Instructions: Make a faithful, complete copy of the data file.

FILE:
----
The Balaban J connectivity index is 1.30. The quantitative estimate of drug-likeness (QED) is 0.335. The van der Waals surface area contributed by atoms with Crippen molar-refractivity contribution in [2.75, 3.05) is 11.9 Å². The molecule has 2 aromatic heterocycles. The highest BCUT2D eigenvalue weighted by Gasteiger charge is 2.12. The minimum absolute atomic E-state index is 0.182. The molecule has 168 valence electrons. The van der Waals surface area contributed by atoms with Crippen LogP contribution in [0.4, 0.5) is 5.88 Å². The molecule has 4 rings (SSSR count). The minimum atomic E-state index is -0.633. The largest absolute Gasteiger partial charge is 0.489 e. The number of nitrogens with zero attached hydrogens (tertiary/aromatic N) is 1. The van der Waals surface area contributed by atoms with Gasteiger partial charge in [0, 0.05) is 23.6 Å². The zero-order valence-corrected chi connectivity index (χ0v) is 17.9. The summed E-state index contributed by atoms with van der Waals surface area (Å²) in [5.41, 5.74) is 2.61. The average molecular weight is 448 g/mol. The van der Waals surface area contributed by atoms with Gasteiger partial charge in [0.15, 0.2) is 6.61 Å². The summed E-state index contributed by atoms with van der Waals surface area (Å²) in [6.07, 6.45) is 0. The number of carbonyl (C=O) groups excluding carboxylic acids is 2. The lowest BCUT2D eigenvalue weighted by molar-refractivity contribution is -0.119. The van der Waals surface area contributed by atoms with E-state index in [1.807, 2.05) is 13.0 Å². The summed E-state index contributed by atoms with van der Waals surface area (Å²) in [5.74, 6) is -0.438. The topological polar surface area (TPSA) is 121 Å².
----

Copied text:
The Balaban J connectivity index is 1.30. The quantitative estimate of drug-likeness (QED) is 0.335. The van der Waals surface area contributed by atoms with Crippen molar-refractivity contribution in [2.75, 3.05) is 11.9 Å². The molecule has 2 aromatic heterocycles. The highest BCUT2D eigenvalue weighted by Gasteiger charge is 2.12. The minimum absolute atomic E-state index is 0.182. The molecule has 168 valence electrons. The van der Waals surface area contributed by atoms with Crippen LogP contribution in [0.4, 0.5) is 5.88 Å². The molecule has 4 rings (SSSR count). The minimum atomic E-state index is -0.633. The largest absolute Gasteiger partial charge is 0.489 e. The number of nitrogens with zero attached hydrogens (tertiary/aromatic N) is 1. The van der Waals surface area contributed by atoms with Gasteiger partial charge in [0, 0.05) is 23.6 Å². The zero-order valence-corrected chi connectivity index (χ0v) is 17.9. The summed E-state index contributed by atoms with van der Waals surface area (Å²) in [5.41, 5.74) is 2.61. The average molecular weight is 448 g/mol. The van der Waals surface area contributed by atoms with Gasteiger partial charge in [0.15, 0.2) is 6.61 Å². The summed E-state index contributed by atoms with van der Waals surface area (Å²) in [6.07, 6.45) is 0. The number of carbonyl (C=O) groups excluding carboxylic acids is 2. The lowest BCUT2D eigenvalue weighted by molar-refractivity contribution is -0.119. The van der Waals surface area contributed by atoms with E-state index in [1.807, 2.05) is 13.0 Å². The summed E-state index contributed by atoms with van der Waals surface area (Å²) in [5.74, 6) is -0.438. The topological polar surface area (TPSA) is 121 Å².